Less than one percent of the US population has joined the military during the wars in Iraq and Afghanistan. Some 12 percent served during World War II, almost 10 percent in Vietnam. As those cohorts have decreased, the overall number of veterans has been shrinking. Women, however, are the fastest-growing segment of the veteran population. As restrictions limiting their roles have slowly been lifted, women have served at unprecedented rates in recent years, in positions from piloting aircraft to manning machine guns in combat.
Public recognition of our honorable wartime service has not grown as swiftly as our numbers and opportunities: without the close-cropped haircut our male peers sport by regulation, we are less likely to be easily identifiable out of uniform, and military women are too often portrayed in the media as victims rather than heroes. Now, however, women are telling their stories, adding to the tales of war and homecoming that men have been recording from the Odyssey and Iliad on. Works have been published by women veterans from all four branches of service, officers and enlisted, active duty and reservists, and from multiple ethnic backgrounds. Their diverse voices can significantly deepen our understanding of both who volunteers to serve in today's military and what they experience....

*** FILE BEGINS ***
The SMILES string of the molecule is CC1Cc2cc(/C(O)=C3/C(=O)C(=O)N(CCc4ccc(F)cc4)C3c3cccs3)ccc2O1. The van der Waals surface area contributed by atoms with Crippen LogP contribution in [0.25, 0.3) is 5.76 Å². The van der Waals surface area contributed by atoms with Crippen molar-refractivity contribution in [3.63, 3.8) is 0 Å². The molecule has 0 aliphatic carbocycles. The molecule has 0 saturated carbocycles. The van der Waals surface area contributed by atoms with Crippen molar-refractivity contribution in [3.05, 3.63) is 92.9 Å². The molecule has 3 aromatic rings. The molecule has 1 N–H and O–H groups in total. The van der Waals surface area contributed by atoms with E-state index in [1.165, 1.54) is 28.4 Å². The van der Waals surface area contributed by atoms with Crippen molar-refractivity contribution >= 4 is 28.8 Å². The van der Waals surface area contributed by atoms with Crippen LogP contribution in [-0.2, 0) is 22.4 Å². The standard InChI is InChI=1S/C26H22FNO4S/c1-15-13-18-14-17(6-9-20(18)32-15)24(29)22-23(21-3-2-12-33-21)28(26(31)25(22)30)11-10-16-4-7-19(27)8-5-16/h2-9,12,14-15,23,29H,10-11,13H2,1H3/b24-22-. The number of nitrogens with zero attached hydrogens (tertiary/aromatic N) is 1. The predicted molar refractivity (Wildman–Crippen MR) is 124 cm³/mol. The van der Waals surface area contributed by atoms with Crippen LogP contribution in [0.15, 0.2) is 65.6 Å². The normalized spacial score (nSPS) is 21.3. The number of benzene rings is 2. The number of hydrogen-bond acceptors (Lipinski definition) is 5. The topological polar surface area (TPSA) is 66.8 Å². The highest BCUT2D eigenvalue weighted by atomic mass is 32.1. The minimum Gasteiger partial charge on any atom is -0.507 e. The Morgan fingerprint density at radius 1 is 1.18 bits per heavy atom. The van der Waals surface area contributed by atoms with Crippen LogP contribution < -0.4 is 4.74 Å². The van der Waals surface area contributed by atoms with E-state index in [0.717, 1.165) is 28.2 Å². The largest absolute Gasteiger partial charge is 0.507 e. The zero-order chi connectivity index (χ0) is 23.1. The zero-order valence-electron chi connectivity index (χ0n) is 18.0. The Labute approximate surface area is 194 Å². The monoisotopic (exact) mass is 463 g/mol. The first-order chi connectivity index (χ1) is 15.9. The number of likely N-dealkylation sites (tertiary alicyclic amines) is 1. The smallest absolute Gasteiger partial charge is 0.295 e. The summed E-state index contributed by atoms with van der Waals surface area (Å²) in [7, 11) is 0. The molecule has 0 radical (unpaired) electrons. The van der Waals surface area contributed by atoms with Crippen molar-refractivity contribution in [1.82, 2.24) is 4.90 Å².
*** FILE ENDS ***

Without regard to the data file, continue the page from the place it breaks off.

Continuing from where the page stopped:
The remainder of this commentary is available on lareviewofbooks.org.
Kayla Williams is a project associate at the nonprofit, nonpartisan RAND Corp. and is the author of Love My Rifle More than You: Young and Female in the U.S. Army and Plenty of Time When We Get Home: Love and Recovery in the Aftermath of War.
This commentary originally appeared in Los Angeles Review of Books on May 26, 2014. Commentary gives RAND researchers a platform to convey insights based on their professional expertise and often on their peer-reviewed research and analysis.